COVID-19 in Wastewater: A new frontier for research

Despite the few days remaining until the long-awaited end of this unprecedented year, we unfortunately know that there is no magic spell that will make the COVID-19 pandemic disappear when the clock strikes midnight. We are now busy waiting for an effective worldwide vaccination campaign that will allow us to go back to our daily routines – what we used to call “normality”-, while governments continue to contend with a relentless spread of the virus and its harsh impact on society. But, since the 2019 novel coronavirus SARS-CoV-2 has come to stay, it got me thinking: what will happen next?

My name is Sara Feijoo Moreira, PhD Candidate at KU Leuven investigating in the European H2020 MSCA-ETN InnovEOX project and this is my personal contribution to the InnovEOX blog series. Spoiler alert: I do not have the answer to that question. Nonetheless, what I do know is that science and research are the key to knowing more about this virus and developing strategies to mitigate its effects. In order to live with this pathogen in the coming years, we need to learn how to keep it under control, not only in terms of medical treatment, but also in all other areas where it is present.  One of these areas is water and wastewater treatment, which is very much close to the core of our InnovEOX focus, as our work is aimed at addressing the contamination of water resources by emerging contaminants.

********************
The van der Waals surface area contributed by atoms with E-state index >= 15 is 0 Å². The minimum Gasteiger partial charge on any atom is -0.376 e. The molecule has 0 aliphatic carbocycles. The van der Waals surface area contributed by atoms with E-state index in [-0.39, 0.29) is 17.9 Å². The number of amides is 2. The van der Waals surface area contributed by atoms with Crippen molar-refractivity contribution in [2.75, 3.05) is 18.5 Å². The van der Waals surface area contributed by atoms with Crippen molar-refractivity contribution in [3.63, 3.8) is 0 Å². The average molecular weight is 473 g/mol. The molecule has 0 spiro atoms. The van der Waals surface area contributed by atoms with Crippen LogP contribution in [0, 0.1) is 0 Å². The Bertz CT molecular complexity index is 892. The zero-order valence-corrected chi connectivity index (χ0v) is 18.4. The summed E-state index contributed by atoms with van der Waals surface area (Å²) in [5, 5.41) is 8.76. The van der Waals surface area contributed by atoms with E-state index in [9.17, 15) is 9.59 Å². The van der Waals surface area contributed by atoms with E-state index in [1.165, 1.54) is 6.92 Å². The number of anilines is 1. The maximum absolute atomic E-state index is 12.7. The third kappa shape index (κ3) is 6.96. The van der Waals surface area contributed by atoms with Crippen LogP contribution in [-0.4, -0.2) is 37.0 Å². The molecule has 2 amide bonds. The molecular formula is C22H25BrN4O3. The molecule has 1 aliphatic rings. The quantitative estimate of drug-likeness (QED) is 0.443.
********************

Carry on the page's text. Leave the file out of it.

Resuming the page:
Figure 1. Survival time of SARS-CoVs (squares) and other enveloped viruses (circles) for 90% inactivation (T90) in water samples including: deionized and sterilized tap water (RO + UV tap); tap water after chlorine removal (Dechlor. tap); phosphate buffered saline solution (PBS); lake water and human excretions (urine and stool); pasteurized (Past.) wastewater (WW) after settling; past. raw WW; primary or secondary effluent (Pri., sec. eff); and raw WW [1].